READING THIS book, I kept imagining how different the story might have ended if the six members of Mendelsohn's family had a Jewish state to flee to in 1939. It would not have had to be a large Jewish state. It might have been based on one of the British proposals of the 1920s and 1930s for a strip of land essentially running from Tel Aviv to Haifa. It would only need to be large enough to accommodate the fleeing Jews of Europe and to control its own borders so the refugees would be allowed to enter.
The Zionists, in fact, did accept plans for a state of that size but the Arabs did not, and eventually the British backed away from the offer. There was to be no refuge.
The world in 2006 is very different than it was in 1942 but, just as in 1942, Jews need a state. Miraculously, they have one.
But it is a state whose security, and very existence, is threatened by the continuation of the Arab-Israeli war and, in particular, the Israeli-Palestinian conflict. In fact, just yesterday I spoke to a Middle East analyst of some renown who said that he fears that Israel could be "overrun" within the next few years ("the Israelis could lose their state") unless a peace agreement is reached.
FORTUNATELY, the terms of the conflict have changed. Today the Palestinians and the Arab world in general have largely come around to acceptance of Israel's right to security within the pre-'67 borders. The differences dividing the two sides are not about pre-'67 Israel but about the territories and east Jerusalem.
That is very significant. Before 1967, Israel had no extra territory it could trade for peace. But it does now and has for 40 years.
But, sad to say, Israel has not seized the opportunities that have arisen since 1967. How many times has the media reported, as it did yesterday, that "Olmert Says He Will Meet Abbas Soon?" How many times have Palestinians come up with some tentative formula for peace, one still in the process of being sold to the more radical factions, when Israeli officials preempt the process by saying they won't accept the formula anyway? How many times has there been a long period without terror which Israel has refused to acknowledge only to have it end when some act of violence by Israel or the Palestinians explodes the cease-fire and sends everything back to square one?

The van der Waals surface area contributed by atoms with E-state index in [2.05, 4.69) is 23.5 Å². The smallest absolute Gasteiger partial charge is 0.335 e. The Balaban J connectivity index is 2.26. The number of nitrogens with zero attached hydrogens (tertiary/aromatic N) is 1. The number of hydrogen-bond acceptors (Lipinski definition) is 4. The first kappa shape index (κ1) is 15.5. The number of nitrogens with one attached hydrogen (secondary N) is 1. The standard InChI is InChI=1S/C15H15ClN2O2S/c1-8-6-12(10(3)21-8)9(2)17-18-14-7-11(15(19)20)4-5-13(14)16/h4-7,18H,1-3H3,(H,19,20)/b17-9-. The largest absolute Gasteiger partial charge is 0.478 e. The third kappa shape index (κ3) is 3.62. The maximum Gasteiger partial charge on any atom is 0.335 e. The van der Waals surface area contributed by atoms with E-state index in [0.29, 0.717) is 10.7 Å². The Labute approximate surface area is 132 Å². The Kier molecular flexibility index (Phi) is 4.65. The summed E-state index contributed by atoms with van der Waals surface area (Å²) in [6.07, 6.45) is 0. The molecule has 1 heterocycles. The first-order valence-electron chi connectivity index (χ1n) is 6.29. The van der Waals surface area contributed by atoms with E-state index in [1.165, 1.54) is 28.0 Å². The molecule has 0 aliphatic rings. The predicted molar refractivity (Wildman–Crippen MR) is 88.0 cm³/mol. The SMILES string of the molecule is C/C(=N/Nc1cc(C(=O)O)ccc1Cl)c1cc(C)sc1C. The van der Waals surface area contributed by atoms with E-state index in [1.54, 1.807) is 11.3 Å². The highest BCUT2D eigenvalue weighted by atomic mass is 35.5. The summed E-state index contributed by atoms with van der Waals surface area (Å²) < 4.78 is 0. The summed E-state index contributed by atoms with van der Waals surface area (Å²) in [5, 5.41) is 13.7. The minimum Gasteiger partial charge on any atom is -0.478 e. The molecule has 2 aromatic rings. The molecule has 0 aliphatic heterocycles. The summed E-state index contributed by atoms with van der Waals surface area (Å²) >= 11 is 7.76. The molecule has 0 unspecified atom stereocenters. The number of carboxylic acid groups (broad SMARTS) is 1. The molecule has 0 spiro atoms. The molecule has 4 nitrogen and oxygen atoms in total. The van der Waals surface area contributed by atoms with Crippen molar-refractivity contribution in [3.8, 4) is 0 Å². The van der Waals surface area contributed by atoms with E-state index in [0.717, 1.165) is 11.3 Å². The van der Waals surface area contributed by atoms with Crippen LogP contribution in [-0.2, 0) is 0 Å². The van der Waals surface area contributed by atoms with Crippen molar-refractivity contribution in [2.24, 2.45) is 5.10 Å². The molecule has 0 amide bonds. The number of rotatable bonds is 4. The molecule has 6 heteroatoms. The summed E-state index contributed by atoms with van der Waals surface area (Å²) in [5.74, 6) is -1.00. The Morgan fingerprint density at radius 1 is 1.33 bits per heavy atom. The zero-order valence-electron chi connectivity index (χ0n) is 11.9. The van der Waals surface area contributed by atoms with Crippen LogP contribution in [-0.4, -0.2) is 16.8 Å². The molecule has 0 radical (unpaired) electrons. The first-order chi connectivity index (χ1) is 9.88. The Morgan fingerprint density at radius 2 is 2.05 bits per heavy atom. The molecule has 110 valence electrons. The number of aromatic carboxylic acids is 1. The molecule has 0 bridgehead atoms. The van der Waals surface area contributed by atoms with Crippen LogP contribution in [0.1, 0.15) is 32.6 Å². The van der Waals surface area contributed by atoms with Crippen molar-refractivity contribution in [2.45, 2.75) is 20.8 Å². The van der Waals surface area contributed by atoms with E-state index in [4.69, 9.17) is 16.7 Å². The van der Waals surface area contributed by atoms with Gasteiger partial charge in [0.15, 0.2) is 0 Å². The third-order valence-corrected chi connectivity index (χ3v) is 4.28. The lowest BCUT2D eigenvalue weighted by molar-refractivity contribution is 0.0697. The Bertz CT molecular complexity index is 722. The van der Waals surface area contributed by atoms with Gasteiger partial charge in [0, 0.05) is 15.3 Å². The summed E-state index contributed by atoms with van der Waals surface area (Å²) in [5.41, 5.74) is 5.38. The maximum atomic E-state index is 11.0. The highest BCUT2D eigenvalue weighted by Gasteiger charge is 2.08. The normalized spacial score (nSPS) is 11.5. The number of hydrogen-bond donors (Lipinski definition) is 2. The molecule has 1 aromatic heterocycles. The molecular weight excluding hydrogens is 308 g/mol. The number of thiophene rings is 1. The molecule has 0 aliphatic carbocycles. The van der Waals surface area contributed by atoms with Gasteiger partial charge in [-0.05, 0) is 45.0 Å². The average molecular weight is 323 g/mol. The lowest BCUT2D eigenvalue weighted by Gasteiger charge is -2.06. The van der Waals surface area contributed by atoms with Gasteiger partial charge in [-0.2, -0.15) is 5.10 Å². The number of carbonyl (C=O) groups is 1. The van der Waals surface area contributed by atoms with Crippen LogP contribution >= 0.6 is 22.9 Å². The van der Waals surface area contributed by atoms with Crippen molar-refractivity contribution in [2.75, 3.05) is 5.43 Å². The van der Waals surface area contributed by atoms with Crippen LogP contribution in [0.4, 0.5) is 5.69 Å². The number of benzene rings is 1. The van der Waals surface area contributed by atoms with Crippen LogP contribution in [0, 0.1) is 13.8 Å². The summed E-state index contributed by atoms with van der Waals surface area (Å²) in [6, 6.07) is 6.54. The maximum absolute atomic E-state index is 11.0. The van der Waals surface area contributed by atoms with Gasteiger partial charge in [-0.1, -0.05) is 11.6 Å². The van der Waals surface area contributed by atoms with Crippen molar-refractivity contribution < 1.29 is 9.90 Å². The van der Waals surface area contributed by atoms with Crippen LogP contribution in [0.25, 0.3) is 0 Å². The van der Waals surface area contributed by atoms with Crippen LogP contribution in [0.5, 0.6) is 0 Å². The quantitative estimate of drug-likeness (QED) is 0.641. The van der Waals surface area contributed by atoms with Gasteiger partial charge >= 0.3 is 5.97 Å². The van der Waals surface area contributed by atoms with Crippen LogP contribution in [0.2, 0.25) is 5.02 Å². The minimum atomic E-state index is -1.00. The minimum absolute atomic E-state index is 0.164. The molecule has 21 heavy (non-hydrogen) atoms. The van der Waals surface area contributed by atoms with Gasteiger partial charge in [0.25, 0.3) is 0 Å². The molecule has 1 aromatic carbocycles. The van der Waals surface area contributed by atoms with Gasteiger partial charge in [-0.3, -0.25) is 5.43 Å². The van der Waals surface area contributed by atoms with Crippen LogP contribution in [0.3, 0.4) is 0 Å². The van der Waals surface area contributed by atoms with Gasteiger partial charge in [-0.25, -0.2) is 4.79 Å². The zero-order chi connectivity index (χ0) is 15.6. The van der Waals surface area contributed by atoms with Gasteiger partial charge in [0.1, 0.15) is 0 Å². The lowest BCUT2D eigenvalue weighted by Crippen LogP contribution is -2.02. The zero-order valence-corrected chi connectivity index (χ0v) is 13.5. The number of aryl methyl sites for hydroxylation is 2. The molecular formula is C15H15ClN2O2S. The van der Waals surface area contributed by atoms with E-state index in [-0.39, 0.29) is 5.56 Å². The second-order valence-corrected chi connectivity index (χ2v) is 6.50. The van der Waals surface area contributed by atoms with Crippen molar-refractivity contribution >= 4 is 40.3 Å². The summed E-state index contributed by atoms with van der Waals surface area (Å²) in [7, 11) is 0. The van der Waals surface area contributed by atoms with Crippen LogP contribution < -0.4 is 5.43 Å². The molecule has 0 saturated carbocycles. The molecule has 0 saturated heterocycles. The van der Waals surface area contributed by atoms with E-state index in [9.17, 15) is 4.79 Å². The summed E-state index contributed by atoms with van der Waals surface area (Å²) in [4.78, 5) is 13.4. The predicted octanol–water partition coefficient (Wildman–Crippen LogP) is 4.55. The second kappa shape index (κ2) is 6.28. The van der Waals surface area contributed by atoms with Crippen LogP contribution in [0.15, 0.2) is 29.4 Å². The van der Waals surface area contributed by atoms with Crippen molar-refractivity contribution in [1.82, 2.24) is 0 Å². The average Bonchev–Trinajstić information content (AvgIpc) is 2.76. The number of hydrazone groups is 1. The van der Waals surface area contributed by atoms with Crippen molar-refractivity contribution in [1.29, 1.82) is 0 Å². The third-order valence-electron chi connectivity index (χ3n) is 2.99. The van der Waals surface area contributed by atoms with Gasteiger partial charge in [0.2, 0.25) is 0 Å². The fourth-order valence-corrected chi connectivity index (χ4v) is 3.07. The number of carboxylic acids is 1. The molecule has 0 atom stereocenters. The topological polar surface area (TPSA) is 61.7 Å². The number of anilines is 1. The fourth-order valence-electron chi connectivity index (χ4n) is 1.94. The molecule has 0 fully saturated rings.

I understand that I am only talking about Israel's failures here, not the Palestinians'.
But I just read a book about the Holocaust, not about the Palestinian tragedy. Nor am I a Palestinian. As a Jew, the central lesson I learned about the Holocaust is that Israel is simply too significant for its survival to be trifled with. If there is an opportunity to talk, then talk.
And, for us in America, if our government tries to get Israelis and Arabs back to the negotiating table, then our mission must be to support it, not to demand that Congress prevent the White House from acting. We all need to understand - especially with the looming Iranian threat - that to be pro-Israel means being pro-negotiations and pro-peace.
Read this book.
And note the last letter from Mendelsohn's uncle, Sam Jager, to the relatives in America. Sam Jager had no place to go, no one to turn to. But he had a plan: "For my part," he wrote, "I am going to post a letter to Washington, written in English to President Rosiwelt, and will write that my entire family are in America and that my parents are even buried thereâ€¦.Perhaps that will workâ€¦.I really want to get away from this Gehenim (hell) with my dear wife and darling four children." That's it.
In the end all he could hope for was that FDR would read his letter and decide to personally intervene.
Today, there is Israel. With all its problems, all its defects, we are blessed to be living in the era of Israel reborn. But if we want it to be there for our kids and grandkids, we need to do some serious re-thinking. There is absolutely nothing pro-Israel about supporting a status quo that is deteriorating every day. Forget the sound-bites, the slogans and the simplistic saber rattling from people who should know better.
Israel is seriously endangered by the continuation of this conflict. As we liked to say in the 60's, if you are not part of the solution, you are part of the problem. It's that simple.
The writer is director of the policy analysis for the Israel Policy Forum.